Monday, March 06, 2006

Ingenious Monkey

A small, neat book on classified advertising, Strange Red Cow is a compendium of “curious classified ads from the past” by Sara Bader. A researcher and producer, Bader adventured among classifieds from the 1700s to the present while working on a documentary about the Declaration of Independence. Since, in her own words, classified advertising is US newspapers was worth $16 billion in 2004, it’s another slice of the ad marketplace that’s worth at least a book – so she wrote one. You should buy a copy for your own library. The title comes from the May 1, 1776 issue of The Pennsylvania Gazette:

Came to my plantation, in Springfield township, Philadelphia county, near Flour-town, the 26th of March 1776, A STRANGE RED COW. The owner may have her again, on proving his property, and paying charges. PHILIP MILLER.

Now you know the cliché: those who don’t study history are condemned to repeat it.

Apparently, even those who do study history are going to suffer repeats. The first compendium (to my knowledge) that covers classified advertising is A History of Advertising from the Earliest Times, published by Chatto and Windus, Piccadilly, London, in 1874. The author was Henry Sampson.

It’s Number 13 on the University of Virginia’s Rare Book School reading list (thank you, Internet). It was reprinted by Gale Research Company in 1974, though it is no longer in its catalogue. Even more amazing, you can get a fresh copy as part of a recently published eight-volume set for just $895. (See the four-color frontispiece from Sampson’s book here – along with publication details.)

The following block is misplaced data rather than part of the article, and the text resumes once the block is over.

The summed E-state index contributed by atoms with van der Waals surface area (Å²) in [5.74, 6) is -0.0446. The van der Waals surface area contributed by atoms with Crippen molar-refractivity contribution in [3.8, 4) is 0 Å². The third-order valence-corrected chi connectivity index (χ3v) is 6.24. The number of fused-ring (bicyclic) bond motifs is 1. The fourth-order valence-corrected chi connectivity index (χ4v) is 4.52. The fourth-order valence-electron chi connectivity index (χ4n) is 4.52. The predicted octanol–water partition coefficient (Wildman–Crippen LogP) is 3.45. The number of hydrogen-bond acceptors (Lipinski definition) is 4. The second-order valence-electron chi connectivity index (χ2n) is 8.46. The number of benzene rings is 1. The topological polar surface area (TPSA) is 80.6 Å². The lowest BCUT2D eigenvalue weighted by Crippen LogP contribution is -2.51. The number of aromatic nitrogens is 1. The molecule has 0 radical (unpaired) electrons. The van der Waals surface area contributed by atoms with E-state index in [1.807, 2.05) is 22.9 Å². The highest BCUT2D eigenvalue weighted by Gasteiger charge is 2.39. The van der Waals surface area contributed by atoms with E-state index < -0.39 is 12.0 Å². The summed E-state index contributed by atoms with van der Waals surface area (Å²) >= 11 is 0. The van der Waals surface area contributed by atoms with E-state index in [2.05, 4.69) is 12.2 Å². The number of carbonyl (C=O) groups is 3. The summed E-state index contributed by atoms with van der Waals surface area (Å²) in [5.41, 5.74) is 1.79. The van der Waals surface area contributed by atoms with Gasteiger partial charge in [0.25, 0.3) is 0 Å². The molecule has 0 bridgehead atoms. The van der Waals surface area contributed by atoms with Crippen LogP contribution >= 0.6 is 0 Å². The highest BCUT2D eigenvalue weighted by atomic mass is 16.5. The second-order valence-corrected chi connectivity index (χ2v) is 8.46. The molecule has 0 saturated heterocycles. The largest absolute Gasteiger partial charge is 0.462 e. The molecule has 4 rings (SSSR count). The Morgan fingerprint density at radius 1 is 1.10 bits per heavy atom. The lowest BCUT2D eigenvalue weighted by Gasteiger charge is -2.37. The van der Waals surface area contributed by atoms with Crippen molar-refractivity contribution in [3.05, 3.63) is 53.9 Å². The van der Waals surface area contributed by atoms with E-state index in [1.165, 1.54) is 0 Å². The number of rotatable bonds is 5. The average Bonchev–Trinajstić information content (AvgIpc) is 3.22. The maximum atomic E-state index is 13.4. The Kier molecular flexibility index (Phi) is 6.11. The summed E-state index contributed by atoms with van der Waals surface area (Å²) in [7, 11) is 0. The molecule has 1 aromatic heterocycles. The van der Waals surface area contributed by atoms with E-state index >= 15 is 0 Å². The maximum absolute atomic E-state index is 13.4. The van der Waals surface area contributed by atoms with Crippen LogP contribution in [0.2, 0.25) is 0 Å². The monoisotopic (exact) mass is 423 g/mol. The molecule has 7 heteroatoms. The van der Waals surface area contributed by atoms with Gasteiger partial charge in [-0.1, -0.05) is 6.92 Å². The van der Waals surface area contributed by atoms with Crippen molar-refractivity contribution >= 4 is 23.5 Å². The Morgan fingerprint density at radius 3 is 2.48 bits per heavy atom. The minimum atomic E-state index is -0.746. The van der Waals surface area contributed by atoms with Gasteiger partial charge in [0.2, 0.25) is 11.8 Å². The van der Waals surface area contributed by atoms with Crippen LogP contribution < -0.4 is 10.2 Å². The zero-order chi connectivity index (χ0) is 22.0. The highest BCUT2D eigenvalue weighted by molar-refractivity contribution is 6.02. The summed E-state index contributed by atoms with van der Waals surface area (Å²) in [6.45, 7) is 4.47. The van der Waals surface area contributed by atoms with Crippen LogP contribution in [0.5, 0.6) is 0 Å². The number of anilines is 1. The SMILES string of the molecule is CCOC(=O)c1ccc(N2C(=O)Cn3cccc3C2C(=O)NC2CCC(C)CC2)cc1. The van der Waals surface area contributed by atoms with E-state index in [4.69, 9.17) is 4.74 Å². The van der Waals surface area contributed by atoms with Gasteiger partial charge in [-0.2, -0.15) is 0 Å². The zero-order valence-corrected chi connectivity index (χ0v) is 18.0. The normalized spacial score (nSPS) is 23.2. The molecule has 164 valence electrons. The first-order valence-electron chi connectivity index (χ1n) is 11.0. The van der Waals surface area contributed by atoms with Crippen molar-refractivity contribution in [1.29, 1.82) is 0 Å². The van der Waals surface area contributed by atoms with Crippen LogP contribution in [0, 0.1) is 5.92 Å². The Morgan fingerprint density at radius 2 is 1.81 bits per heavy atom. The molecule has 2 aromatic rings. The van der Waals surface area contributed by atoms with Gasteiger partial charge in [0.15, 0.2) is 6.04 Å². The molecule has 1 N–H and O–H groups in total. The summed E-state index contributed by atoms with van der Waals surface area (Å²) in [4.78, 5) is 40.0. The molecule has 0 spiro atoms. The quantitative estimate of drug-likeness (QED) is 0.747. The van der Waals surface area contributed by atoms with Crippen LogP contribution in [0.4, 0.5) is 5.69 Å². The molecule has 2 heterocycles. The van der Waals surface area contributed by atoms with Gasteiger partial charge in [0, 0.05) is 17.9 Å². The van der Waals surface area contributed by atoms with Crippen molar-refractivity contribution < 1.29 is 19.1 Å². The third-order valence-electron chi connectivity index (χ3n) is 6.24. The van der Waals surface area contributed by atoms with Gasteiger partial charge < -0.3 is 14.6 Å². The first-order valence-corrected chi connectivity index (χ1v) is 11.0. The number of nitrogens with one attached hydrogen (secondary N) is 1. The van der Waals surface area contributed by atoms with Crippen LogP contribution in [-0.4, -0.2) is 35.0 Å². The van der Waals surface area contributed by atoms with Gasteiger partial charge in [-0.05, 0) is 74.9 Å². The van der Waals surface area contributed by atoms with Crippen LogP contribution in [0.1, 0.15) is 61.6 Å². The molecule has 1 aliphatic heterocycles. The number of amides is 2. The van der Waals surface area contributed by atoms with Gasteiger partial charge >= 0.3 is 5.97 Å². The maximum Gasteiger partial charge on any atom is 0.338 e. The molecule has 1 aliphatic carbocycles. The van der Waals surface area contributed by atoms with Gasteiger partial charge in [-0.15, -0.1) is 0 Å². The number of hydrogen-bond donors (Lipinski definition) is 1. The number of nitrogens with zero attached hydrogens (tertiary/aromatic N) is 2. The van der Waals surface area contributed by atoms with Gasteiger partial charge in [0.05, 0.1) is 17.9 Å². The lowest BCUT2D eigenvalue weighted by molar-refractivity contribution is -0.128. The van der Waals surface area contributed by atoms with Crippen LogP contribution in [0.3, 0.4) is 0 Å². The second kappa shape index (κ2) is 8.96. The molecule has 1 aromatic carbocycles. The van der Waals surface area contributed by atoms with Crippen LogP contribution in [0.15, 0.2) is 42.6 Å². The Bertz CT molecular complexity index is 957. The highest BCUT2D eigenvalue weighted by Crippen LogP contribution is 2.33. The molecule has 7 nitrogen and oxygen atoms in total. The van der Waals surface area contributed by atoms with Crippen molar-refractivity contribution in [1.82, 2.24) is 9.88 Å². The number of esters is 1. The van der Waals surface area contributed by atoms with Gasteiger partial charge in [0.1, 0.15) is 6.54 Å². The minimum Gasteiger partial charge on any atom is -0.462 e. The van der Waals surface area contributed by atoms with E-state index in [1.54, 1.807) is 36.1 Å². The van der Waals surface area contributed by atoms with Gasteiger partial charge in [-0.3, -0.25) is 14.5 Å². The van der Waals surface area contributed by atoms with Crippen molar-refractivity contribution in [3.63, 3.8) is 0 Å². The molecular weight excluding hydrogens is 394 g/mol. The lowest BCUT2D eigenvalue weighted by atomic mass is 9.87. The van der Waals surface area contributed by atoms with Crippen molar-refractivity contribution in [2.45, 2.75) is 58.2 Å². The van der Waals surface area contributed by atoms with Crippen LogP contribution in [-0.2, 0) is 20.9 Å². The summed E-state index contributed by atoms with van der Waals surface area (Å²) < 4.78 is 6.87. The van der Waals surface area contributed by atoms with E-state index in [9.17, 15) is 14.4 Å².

I have an original copy, a stunning gift from Mark Self many years back. It’s quite an old-fashioned sort of book and a ponderous read, especially since old Henry felt a bit censorious about our profession: “Advertising has, of course, within the last fifty years, developed entirely new courses…its growth has been attended by an almost entire revulsion of mode…” Gimme some ‘tude there, Hank.

I’ll match Bader’s cow with one of my favorites in Sampson’s book, from the March 1, 1681 issue of an English paper called Heraclitus Ridens:

A MOST ingenious monkey, who can both write, read, and speak as good sense as his master, nursed in the kitchen of the late Commonwealth, and when they broke up housekeeping entertained by Nol Protector, may be seen do all his old tricks over again, for a pence apiece, every Wednesday, at his new master’s, Ben. Harris, In Cornhill.

A Restoration-era classified ad – actually political satire. Do, do write if you’re unclear about Nol.

Book cover © 2005, Clarkson Potter/Publishers.

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